In the first part of the flow (blue), Norman clicks on a photo linked from his social media, and is taken to Daniel’s website from there. We decided that having the user land directly on the corresponding photo they were interested in, and having the relevant story available as well would lessen interruption of their interest and flow.
In the second part of the flow (grey), Norman watches video previews of Daniel’s talks in order to get a better sense of Daniel’s speaking style. From there, he chooses to communicate directly with Daniel to book him for a speaking engagement.
To facilitate the flow of ideas, the three of us completed a Design Studio exercise. This involved rapid sketching within a 2 minute timeframe, presenting our designs to one another, agreeing on which ideas were our favourites, and sketching once more to incorporate what the best design elements we had come up with.
Design Studio is one of the most useful exercises to help get an idea out of your head and onto paper, in a quick and collaborative manner. I love it!
Once we finalized our ideas, we produced sketches to visually communicate how we wanted the new site design to look.
In testing out our paper prototype, we found the following feedback:
Speaking Engagements Page
- Users wanted lots of information about Daniel before booking him as a speaker, therefore we decided to add video previews of his speaks to show users his individual style and increase credibility
- Users didn’t like Client Testimonials to be so “in your face” (too much self-promotion), so we only added 1–2 testimonials and created the option to see more if they pleased.
- Burger navigation button on mobile was favoured, but users were confused about its presence on desktop, so we opted for a regular menu instead
- When submitting an inquiry (whether for booking or general inquiry), users wanted feedback when their inquiry was submitted (saying how long it would take to hear back from Daniel)
- We designed this feature as a snippet of story overlaid on photo, which allowed users to stay engaged on the site
After getting feedback from testing our paper prototype, we incorporated changes to our wireframes and created a mid-fidelity prototype.
Some feedback we received in testing included:
- Details of speak as overlay was confusing and distracted from them pressing the actual “preview” button below
- Subscribe to blog section should be above recent posts (not below as was previously done), otherwise it is not as noticeable
- We also removed “Client Testimonials” completely, as users still didn’t think it was a useful feature, and it served the counter-intuitive purpose of making Daniel seem “fake”
After completing our testing, our UI Designer implemented the style she had in mind and we created high-fidelity wireframes.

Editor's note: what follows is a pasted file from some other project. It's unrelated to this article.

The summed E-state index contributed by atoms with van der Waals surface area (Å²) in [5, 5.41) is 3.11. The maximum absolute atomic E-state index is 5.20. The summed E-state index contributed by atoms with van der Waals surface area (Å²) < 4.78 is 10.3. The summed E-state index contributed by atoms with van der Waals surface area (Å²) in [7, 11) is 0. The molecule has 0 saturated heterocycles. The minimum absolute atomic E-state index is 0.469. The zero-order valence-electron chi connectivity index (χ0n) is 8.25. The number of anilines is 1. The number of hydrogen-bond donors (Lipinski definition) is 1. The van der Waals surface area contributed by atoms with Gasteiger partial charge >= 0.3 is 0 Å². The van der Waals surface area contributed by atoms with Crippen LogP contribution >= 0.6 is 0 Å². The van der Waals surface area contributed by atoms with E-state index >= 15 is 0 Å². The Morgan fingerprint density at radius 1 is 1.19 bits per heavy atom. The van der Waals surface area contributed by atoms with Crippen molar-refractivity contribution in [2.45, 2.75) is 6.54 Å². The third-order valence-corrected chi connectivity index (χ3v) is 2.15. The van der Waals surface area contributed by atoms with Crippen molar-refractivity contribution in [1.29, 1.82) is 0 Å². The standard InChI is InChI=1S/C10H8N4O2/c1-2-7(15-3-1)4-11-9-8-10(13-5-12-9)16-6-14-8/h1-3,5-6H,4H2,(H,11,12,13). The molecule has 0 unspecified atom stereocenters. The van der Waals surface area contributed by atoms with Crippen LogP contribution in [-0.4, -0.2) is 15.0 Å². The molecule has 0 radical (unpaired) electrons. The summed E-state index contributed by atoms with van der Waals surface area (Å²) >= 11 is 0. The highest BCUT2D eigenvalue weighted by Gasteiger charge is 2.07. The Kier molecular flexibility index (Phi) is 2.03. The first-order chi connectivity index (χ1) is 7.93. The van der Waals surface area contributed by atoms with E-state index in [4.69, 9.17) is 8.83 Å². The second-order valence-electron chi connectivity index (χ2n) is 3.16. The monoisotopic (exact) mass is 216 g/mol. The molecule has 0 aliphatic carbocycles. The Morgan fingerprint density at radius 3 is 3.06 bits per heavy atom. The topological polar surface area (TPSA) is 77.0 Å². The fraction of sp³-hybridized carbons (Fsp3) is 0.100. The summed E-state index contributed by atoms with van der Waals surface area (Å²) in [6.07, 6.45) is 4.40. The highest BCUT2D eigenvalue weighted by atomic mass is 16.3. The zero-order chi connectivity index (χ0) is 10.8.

Check out the high-fidelity desktop prototype:
This prototype brought to you by InVisionAppprojects.invisionapp.com
and the high-fidelity mobile prototype:
Although we felt that our design was a significant improvement from the original, there was so much more we could have done if we had more time. Given more time, we would have liked to:
- Incorporate an idea we had called “WILD Image of the Week,” wherein users would be invited to use the hashtag #wildimageoftheweek in their social media to tag their own adventures. At the end of every week, Daniel would pick a winner and share it on his social media / blog. We thought that this idea would help increase user engagement within Daniel’s blog and social media channels. It would also be an initiative that Daniel could easily sustain while traveling around, as it doesn’t take much time to choose a favourite picture write out a short caption explaining why it won.
- E-commerce page: We didn’t have time to flesh out the e-commerce page; we simply showed how specific images could be bought, and had those link directly to a cart. However, we would have wanted to create a checkout process that reflects Daniel’s idea to have every print sold only once, meaning buyers would be able to purchase unique prints for themselves. We would have organized the products in such a way that his high-end items (high quality prints) were separated from the more mundane items (desktop wall papers).
- Tour Schedule: Daniel and his wife mentioned during our kick-off meeting that he would soon be travelling more as his speaking engagements increased, and was even considering having a mobile studio. We thought it would be such a cool idea to have a place in the website where users could track Daniel’s schedule; a sort of “Where in the World is Daniel?” map. However, since he just started marketing himself as a speaker, we thought it would be better to wait until his schedule filled up, as a full schedule would support that feature on the website better.
The website is currently being developed by Web Dev students at RED Academy, stay tuned for the final product!